BROOKSVILLE — In a last-minute budget decision two years ago, the Brooksville City Council voted 5-0 to stop putting fluoride into the city’s water supply. The vote came without debate and with no publicity.
Now, county health officials say they want to appeal to the city to reverse its call and bring back the mineral additive, which most dentists and many health organizations say is an effective dental health tool.
“We were very discouraged to find out recently that fluoride was no longer being added to the Brooksville public water system,” said Dr. Pedro Lense, senior dentist for the Hernando County Health Department. “Not only because of what it means to the health of Brooksville children, but also because there was no opportunity for the dental community to comment on the action before it went into effect.”
The county Health Department’s decision to lobby the city for a return of fluoridation is certain to reignite a prickly, decades-long debate over whether the practice provides a tangible benefit for fighting tooth decay or a toxic affront to a personal health choice. Both sides say their viewpoint is backed by scientific data.
Brooksville Mayor Lara Bradburn, an adamant opponent of fluoridation, said her stance against it has never wavered. And while she acknowledged that county health officials were able to successfully lobby council members to preserve the city’s fluoridation program in 2008, she believes that a majority of residents no longer want it.
Citing studies by the U.S. Environmental Protection Scientists Union and the Food and Drug Administration, Bradburn said that reinstating a program with so many health risks simply goes against her convictions as an elected official.
“The City Council is under oath to protect our citizens by not putting toxic waste in our water,” Bradburn said. “You would think that the Health Department would be up to date on its information. I would never vote in favor of it.”
Bradburn isn’t alone in her opinion. Neither Vice Mayor Kevin Hohn nor council member Joe Bernardini said they would likely support returning the chemical to the city’s water supply.
“It’s the personal choice question that concerns me,” Bernardini said. “I’m not personally against fluoride, but some people are. Should we be forcing them to have it in their water even if they don’t want it?”
Dr. Scott Tomar, a professor in the department of community dentistry and behavioral science at the University of Florida and vice president of the American Association of Public Health Dentistry, said that decades of studies on municipal fluoridation have failed to find any credibility in claims that the chemical is a health risk.
“The opposition is as old as fluoridation has been around,” Tomar said. “But the truth is there’s just no truth in any of them. If there were, then the government and health agencies that support fluoridation would have pulled their support long ago.”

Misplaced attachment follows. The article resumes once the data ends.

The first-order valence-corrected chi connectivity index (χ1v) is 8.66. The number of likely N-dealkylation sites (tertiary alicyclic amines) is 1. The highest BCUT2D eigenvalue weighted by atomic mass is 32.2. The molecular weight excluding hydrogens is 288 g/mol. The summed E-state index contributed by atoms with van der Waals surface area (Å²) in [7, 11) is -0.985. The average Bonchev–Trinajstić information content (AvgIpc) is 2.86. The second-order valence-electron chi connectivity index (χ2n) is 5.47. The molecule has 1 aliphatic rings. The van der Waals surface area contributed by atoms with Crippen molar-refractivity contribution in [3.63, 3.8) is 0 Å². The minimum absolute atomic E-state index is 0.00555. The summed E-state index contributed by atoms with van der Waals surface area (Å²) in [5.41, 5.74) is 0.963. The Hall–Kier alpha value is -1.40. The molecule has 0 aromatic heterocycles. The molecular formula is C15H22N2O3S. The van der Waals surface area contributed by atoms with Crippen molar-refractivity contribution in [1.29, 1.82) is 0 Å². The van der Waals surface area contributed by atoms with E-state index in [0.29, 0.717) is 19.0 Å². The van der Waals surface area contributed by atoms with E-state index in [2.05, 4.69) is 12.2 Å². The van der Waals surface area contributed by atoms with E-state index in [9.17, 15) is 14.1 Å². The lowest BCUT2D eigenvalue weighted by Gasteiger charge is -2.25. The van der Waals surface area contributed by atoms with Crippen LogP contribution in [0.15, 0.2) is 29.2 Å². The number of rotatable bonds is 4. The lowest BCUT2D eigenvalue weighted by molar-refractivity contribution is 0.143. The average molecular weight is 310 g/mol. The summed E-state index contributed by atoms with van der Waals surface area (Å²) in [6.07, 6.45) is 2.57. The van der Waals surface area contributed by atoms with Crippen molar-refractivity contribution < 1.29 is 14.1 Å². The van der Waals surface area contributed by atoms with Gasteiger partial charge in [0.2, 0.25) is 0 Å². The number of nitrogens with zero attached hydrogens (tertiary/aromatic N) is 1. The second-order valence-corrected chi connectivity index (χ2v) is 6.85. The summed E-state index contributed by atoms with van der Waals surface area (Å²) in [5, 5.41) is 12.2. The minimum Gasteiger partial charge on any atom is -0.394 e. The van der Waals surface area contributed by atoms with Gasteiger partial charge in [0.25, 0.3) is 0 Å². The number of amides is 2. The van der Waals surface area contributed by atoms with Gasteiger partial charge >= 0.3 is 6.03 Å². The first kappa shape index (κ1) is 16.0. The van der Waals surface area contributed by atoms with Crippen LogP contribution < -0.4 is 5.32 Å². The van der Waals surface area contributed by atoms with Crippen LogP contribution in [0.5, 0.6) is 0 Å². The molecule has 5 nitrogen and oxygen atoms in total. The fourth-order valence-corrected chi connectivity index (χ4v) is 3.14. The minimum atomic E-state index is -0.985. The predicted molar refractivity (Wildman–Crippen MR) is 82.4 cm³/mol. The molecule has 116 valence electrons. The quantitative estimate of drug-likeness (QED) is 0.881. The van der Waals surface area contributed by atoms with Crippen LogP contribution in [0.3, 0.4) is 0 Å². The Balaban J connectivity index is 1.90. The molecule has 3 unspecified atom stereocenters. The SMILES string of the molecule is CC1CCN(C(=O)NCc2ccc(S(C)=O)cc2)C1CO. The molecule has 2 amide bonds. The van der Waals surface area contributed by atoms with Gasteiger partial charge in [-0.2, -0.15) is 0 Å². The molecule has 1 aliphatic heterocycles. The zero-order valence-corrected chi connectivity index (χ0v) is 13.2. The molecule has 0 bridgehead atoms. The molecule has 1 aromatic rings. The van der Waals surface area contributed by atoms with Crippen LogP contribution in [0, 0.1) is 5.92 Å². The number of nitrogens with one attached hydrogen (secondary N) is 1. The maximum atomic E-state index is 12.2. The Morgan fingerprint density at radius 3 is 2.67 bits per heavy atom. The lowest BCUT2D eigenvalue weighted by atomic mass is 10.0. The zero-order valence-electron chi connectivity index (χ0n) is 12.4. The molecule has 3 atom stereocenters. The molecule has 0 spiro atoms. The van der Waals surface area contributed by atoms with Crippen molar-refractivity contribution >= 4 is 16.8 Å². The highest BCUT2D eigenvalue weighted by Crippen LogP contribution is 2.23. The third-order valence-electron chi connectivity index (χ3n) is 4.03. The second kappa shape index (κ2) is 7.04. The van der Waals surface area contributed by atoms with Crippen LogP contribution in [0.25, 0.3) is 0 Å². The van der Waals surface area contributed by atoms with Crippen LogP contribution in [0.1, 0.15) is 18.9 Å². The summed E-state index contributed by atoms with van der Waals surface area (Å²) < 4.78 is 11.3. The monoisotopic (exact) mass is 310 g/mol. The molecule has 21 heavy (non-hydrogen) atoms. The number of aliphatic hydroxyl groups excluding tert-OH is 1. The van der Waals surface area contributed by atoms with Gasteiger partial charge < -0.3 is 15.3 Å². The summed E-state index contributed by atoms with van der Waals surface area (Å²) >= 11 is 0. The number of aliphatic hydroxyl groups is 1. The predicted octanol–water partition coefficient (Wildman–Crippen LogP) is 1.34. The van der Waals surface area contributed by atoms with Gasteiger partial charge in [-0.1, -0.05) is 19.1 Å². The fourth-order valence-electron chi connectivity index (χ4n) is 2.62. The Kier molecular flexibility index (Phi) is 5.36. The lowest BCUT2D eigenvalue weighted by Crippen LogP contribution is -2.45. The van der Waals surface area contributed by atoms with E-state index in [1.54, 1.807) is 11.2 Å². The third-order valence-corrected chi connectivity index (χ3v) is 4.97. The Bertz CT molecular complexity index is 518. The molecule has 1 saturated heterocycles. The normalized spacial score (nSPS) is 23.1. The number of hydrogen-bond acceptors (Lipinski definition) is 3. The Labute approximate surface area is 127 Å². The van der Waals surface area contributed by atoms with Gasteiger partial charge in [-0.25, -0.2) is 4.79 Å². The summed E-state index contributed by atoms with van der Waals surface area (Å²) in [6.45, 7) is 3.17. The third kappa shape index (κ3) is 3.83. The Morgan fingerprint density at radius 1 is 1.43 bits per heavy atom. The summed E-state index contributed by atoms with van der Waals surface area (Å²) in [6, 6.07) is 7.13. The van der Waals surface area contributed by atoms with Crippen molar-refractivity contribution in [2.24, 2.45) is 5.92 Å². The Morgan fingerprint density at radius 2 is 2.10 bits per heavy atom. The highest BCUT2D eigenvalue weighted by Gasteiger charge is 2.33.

Fluoridation became an official policy of the U.S. Public Health Service during the early 1950s and was adopted by hundreds of municipalities eager to provide its benefits to citizens. Presently, about 73 percent of the U.S. population drinks fluoridated water. Through the years, the amount of fluoride recommended by the Environmental Protection Agency to treat drinking water has dropped by nearly half due to the advent of fluoride toothpastes, mouthwashes and other oral hygiene products.
The debate over fluoride was renewed recently in Pinellas County, when the County Commission voted to restore its fluoridation program after it had been discontinued in 2011.
Brooksville began adding fluoride to its water supply in 1985. Although a similar program was initially approved by the Hernando County Commission in 1990, it was abandoned after public complaints about possible health risks, and there is no fluoride currently added to the county’s water supply.
Dr. William Holbrook, who has been practicing dentistry in Brooksville since 1978, said that he began seeing the benefits of fluoridation in his patients soon after the city adopted the measure.
“The number of cavities, especially in younger people, went down dramatically,” Holbrook said. “To me, it was one of the smartest things the city ever did for its residents.”
In 2008, Holbrook and Tomar were among a group of dental professionals and county health officials who appeared at a City Council budget workshop in an attempt to persuade council members not to discontinue the fluoridation program. Holbrook said he sees a tougher fight ahead in trying to convince city officials to reinstate fluoridation.
“It can be hard to get elected officials to see that the small cost for fluoridation is far less expensive than what it costs to treat unhealthy teeth, and that it’s a service that more than pays for itself,” Holbrook said.
The annual cost for Brooksville’s program was about $6,000.
County health education program manager Ann-Gayl Ellis said that the subject of fluoridation will be incorporated in the department’s Dental Health Month outreach initiatives in February.
In addition, she plans to share information on the value and cost-effectiveness of such programs with members of the City Council and County Commission.